Colorado’s system for managing campsite reservations at state parks falls short on two key measures: encouraging public use and maximizing state revenue, according to an audit report released Monday. The problems potentially cost Colorado Parks and Wildlife up to $2.8 million in 2021.
In its report, the state auditor’s office found that more than a third of the state’s 4,200 campsites were closed for at least one night from Jan. 1 through Sept. 7. Colorado Parks and Wildlife, which manages the reservation system, did not have data that auditors could use to verify whether the closures were justified.
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As part of its investigation, the state auditor’s office sent a survey to CPW park managers. Out of the 29 who responded, 11 park managers indicated a risk “that closed campsites are misused to benefit family and/or friends of park staff.”
During a Monday hearing on the audit findings, Legislative Audit Committee Chair Sen. Jim Smallwood also raised concerns about the potential for parks staff to commit fraud by closing campsites.
“I want to make sure that we don’t open up a situation where unscrupulous folks have a way of turning this into a business for themselves,” said Smallwood, a Parker Republican. He noted that under the current system, a parks worker could close a site and then say “‘If you,’ hypothetically, ‘give me x amount of money in cash, then this can magically reopen.'”
In a written statement provided to Newsline, CPW Acting Director Heather Dugan said the agency appreciated the auditors’ insight and was “immediately working” to implement recommended changes.
“The audit identified that CPW needs better processes and procedures to document and approve campsite closures for a clearly defined reason,” Dugan said. CPW will continue to close campsites during emergency situations such as wildfires, when sites are covered by snow or otherwise unusable, and for volunteer camp hosts and trail crews, she added, calling such closures “important management tools.”
I hope that the audit recommendations don’t change it from what seems to be a policy of ensuring folks are enjoying the great outdoors into more of a bureaucratic, mean-spirited, ‘We’re trying to make as much money as we can from the land that belongs to the people of Colorado.'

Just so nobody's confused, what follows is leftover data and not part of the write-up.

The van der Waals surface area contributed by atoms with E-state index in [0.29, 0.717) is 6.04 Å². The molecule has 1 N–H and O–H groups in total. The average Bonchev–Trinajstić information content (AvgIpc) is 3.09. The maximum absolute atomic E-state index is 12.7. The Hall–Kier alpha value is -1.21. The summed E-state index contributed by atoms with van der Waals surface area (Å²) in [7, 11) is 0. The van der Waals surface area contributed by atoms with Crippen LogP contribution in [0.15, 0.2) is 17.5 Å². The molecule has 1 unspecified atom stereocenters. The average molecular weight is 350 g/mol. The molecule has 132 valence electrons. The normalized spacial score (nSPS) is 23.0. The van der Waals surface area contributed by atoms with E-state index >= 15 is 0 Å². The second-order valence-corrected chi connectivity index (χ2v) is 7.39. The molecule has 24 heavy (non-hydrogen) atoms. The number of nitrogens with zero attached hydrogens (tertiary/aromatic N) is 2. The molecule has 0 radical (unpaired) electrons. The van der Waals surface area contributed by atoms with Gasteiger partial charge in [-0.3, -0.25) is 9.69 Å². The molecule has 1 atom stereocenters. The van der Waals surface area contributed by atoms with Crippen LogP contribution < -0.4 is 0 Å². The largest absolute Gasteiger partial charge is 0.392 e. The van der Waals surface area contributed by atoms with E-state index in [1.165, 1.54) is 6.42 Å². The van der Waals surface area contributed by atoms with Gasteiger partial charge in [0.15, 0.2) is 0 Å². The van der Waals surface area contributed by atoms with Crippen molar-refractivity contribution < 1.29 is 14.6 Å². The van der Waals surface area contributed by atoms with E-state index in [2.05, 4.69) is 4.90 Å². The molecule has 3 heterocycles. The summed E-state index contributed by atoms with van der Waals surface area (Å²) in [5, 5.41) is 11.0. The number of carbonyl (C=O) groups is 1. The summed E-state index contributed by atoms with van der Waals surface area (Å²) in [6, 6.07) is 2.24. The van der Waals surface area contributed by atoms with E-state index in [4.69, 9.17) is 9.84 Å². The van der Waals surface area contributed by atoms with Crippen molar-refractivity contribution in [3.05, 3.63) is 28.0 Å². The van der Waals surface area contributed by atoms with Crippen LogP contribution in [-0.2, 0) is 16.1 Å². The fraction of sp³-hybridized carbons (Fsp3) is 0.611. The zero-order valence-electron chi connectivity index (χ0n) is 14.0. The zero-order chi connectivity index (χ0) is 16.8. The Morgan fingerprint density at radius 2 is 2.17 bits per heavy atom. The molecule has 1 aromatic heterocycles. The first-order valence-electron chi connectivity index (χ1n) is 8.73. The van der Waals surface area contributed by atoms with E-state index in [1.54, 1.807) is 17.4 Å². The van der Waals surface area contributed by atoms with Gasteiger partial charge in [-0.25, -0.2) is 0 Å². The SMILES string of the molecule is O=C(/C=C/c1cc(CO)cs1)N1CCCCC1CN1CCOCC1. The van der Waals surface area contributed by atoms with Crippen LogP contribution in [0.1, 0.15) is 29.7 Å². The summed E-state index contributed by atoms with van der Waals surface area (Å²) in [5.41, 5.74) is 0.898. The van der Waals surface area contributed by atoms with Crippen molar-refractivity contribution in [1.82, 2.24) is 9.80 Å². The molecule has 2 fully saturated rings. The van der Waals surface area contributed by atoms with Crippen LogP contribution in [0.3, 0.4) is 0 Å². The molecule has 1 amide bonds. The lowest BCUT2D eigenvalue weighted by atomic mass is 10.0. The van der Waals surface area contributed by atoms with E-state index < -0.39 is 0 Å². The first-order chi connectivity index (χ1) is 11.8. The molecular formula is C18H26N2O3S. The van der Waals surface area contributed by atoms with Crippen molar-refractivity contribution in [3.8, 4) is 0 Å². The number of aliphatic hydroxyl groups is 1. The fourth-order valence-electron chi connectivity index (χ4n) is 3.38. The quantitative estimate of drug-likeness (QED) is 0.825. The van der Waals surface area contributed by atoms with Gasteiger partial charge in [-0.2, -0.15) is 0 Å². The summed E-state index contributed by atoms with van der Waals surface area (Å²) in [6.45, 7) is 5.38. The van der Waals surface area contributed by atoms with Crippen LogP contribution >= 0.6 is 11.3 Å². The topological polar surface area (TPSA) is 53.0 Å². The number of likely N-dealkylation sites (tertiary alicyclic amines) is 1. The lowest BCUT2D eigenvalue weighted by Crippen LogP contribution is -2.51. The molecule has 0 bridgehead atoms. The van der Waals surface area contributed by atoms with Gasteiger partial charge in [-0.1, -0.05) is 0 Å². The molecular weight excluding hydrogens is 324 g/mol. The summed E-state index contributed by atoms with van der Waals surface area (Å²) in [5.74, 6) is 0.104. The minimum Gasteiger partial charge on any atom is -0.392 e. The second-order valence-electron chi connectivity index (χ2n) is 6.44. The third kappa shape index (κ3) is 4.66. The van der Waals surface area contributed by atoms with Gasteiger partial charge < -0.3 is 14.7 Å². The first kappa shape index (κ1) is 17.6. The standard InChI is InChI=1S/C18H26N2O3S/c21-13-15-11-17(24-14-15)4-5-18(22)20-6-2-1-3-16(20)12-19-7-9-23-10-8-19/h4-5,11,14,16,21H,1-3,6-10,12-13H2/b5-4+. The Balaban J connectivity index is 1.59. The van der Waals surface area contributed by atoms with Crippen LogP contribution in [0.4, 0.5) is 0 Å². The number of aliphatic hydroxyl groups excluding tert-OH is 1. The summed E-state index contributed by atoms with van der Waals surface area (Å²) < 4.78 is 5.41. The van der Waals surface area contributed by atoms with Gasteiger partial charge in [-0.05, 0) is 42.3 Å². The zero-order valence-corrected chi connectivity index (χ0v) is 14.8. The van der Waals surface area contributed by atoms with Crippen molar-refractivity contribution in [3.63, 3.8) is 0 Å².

– Sen. Jeff Bridges
From Jan. 1 through Sept. 7, auditors also found about 137,000 reserved nights where CPW charged a total of nearly $837,000 less than the standard nightly fees. Regional managers did not document how lowering the fees would encourage occupancy and increase campground use, even though CPW policies require such documentation.
Auditors also discovered issues with documentation of refunds. According to the report, CPW refunded 268 reservations for reasons that “did not qualify for a refund” under CPW policy. The refunds totaled about $12,500. For another 853 refunded reservations, totaling more than $21,100, auditors could not determine whether the amount refunded was appropriate because staff didn’t document the refunds properly.
The audit determined that those campsite reservation issues resulted in CPW collecting up to $2.8 million less than it could have in 2021. That would amount to approximately 19% of the $14.7 million the agency collected in 2021 from people who reserved campsites.
CPW operates more than 4,200 campsites in 42 state parks. In total, people made more than 209,000 nightly reservations to camp at Colorado state parks last year, according to the audit report.
Per the audit report, CPW agreed with recommendations from the auditor’s office to: clarify appropriate reasons for closing campsites; require park supervisors to approve site closures; document rationale for reducing fees; enforce policies for no-shows; monitor closures, discounts and refunds; and require training for park managers and staff on how to use the online reservation system.
Sen. Jeff Bridges, a Greenwood Village Democrat, said CPW’s goal shouldn’t be purely to maximize revenue.
“I hope that the audit recommendations don’t change it from what seems to be a policy of ensuring folks are enjoying the great outdoors into more of a bureaucratic, mean-spirited, ‘We’re trying to make as much money as we can from the land that belongs to the people of Colorado,'” Bridges said.
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